The composer wrote this Musette as a teaching piece for Bach's second wife Anna Magdalane. It was originally thought to have been composed by Bach but now it is believed to be by one of his sons or students.
The piece is in ternary form A1, B, A2 with the middle passage ending in the key of the dominant.
The range of this piece should be considered when choosing it for a learner as both hands contain a feature octave jump. The contrary motion movement into a third finger crossing jump moving towards similar motion semiquavers can be complex for learners who lack confidence in moving.
The Musette is a dance that mimics the sound of a small bagpipe that is native to the area where the original dance was performed. The left hand requires confident positioning over the ostinato octave with an infectious vitality. The right hand semiquavers should be crisp and accurately placed allowing the full count for the longer notes.
This piece was written for a learner to play on a harpsichord or a clavier. The touch would be expected to be light and Bach is recorded to have emphasised the need for clearness and distinctness.
The score does not show any phrasing marks, which is expected for the Baroque era. Encourage your learner to listen to the piece to hear the natural phrasing which follows the musical motif.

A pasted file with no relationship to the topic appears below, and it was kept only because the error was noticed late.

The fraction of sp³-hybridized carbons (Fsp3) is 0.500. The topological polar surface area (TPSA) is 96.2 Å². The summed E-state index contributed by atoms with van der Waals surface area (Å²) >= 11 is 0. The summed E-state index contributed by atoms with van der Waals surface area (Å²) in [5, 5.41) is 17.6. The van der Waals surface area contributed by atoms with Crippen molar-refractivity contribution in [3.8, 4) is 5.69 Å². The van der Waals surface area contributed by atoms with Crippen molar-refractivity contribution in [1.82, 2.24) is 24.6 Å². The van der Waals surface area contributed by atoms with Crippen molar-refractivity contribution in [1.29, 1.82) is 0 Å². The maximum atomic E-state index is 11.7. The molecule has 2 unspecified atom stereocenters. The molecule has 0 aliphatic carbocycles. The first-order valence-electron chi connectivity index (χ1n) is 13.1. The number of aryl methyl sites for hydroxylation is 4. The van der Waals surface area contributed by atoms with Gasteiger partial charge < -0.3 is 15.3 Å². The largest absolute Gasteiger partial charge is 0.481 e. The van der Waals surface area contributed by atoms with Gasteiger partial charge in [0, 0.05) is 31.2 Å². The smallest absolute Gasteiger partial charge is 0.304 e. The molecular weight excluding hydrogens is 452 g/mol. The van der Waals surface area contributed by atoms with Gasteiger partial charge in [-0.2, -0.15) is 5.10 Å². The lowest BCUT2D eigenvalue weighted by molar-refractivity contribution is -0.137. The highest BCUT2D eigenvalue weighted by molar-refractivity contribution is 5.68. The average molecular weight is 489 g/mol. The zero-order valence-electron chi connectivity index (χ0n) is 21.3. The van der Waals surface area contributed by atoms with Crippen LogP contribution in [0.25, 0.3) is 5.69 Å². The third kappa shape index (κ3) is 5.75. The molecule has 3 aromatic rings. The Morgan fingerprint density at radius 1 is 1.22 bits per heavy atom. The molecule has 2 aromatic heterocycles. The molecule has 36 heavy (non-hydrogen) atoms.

An effective way of enhancing this is to encourage a learner to vocalise the written melody of one clef while playing the music on the alternate clef with the one hand, and vice versa.
The piece is in simple duple time with the primary motif starting with gusto. This short piece does not lose time on speed variations keeping a quick beat to the end. Careful practice of each movement will ensure this can be maintained.
The exercise book requires mastering before starting this piece to equip the learner with the required skills for a motivating first attempt with an acceptable continuous tempo.
Awareness of the scales used will prepare for the accidentals removing the unvoiced question of why they are included.
There is no pedal requirement for this piece.
Warm up with the scale and seventh chords used in the piece.
The right hand of the scales would benefit from practise with the left hand ostinato bass.
Choose an appropriate practice starting time and encourage the learner to maintain an even tempo throughout practice.
Careful observation of recommended finger positioning, irrespective of speed, needs to be followed to allow a smooth presentation.
We know from his biography that Bach believed in accuracy of execution emphasising the need for clearness and distinctness.
A performance should include all these things alongside dynamics that enhance the performance rather than overpower it.
An accomplished learner will be confident with a clear sound with an accurate semiquavers. The tempo would be brisk with complementary dynamics and phrasing.
A satisfying performance will have accurate rhythm, some dynamic interest and a good balance between hands.
On completion of the learning process an acceptable performance may be a little under time but will have a satisfactory rhythm with acceptable decoration.
Certificate on Completion
In final preparations Knowledge, Teachers, Theory, Musicianship Workbooks. Latest expected release date 27/06/2020